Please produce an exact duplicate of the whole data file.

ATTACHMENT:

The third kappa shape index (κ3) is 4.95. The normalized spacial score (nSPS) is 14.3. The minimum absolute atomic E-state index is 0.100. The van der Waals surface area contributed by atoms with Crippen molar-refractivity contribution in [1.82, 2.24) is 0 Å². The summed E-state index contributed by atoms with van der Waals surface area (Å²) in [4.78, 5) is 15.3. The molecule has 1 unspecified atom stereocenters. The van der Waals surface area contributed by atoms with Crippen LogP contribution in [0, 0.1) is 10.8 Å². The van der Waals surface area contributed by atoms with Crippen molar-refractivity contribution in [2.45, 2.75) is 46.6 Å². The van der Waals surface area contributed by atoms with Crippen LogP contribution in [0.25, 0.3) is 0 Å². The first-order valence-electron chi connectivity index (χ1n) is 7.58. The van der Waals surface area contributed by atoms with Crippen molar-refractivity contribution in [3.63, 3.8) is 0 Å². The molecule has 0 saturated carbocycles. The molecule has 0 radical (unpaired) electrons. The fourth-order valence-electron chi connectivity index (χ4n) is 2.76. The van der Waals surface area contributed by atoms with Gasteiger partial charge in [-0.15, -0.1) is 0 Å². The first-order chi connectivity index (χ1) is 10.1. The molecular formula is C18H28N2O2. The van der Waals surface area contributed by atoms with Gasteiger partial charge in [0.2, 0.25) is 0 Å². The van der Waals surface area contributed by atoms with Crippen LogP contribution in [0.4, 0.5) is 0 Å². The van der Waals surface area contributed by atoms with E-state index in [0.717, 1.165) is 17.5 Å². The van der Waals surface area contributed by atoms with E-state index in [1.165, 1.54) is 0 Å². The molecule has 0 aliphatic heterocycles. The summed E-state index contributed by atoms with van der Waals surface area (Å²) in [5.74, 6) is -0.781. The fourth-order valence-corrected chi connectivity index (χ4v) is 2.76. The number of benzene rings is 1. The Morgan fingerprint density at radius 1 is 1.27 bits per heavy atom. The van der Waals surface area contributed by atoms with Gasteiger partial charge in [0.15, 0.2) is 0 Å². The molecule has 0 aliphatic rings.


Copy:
The third kappa shape index (κ3) is 4.95. The normalized spacial score (nSPS) is 14.3. The minimum absolute atomic E-state index is 0.100. The van der Waals surface area contributed by atoms with Crippen molar-refractivity contribution in [1.82, 2.24) is 0 Å². The summed E-state index contributed by atoms with van der Waals surface area (Å²) in [4.78, 5) is 15.3. The molecule has 1 unspecified atom stereocenters. The van der Waals surface area contributed by atoms with Crippen LogP contribution in [0, 0.1) is 10.8 Å². The van der Waals surface area contributed by atoms with Crippen molar-refractivity contribution in [2.45, 2.75) is 46.6 Å². The van der Waals surface area contributed by atoms with Crippen LogP contribution in [0.25, 0.3) is 0 Å². The first-order valence-electron chi connectivity index (χ1n) is 7.58. The van der Waals surface area contributed by atoms with Crippen molar-refractivity contribution in [3.63, 3.8) is 0 Å². The molecule has 0 saturated carbocycles. The molecule has 0 radical (unpaired) electrons. The fourth-order valence-electron chi connectivity index (χ4n) is 2.76. The van der Waals surface area contributed by atoms with Gasteiger partial charge in [-0.15, -0.1) is 0 Å². The first-order chi connectivity index (χ1) is 10.1. The molecular formula is C18H28N2O2. The van der Waals surface area contributed by atoms with Gasteiger partial charge in [0.2, 0.25) is 0 Å². The van der Waals surface area contributed by atoms with Crippen LogP contribution in [0.4, 0.5) is 0 Å². The van der Waals surface area contributed by atoms with E-state index in [0.717, 1.165) is 17.5 Å². The van der Waals surface area contributed by atoms with E-state index in [1.165, 1.54) is 0 Å². The molecule has 0 aliphatic heterocycles. The summed E-state index contributed by atoms with van der Waals surface area (Å²) in [5.74, 6) is -0.781. The fourth-order valence-corrected chi connectivity index (χ4v) is 2.76. The number of benzene rings is 1. The Morgan fingerprint density at radius 1 is 1.27 bits per heavy atom. The van der Waals surface area contributed by atoms with Gasteiger partial charge in [0.15, 0.2) is 0 Å². The molecule has 0 aliphatic rings.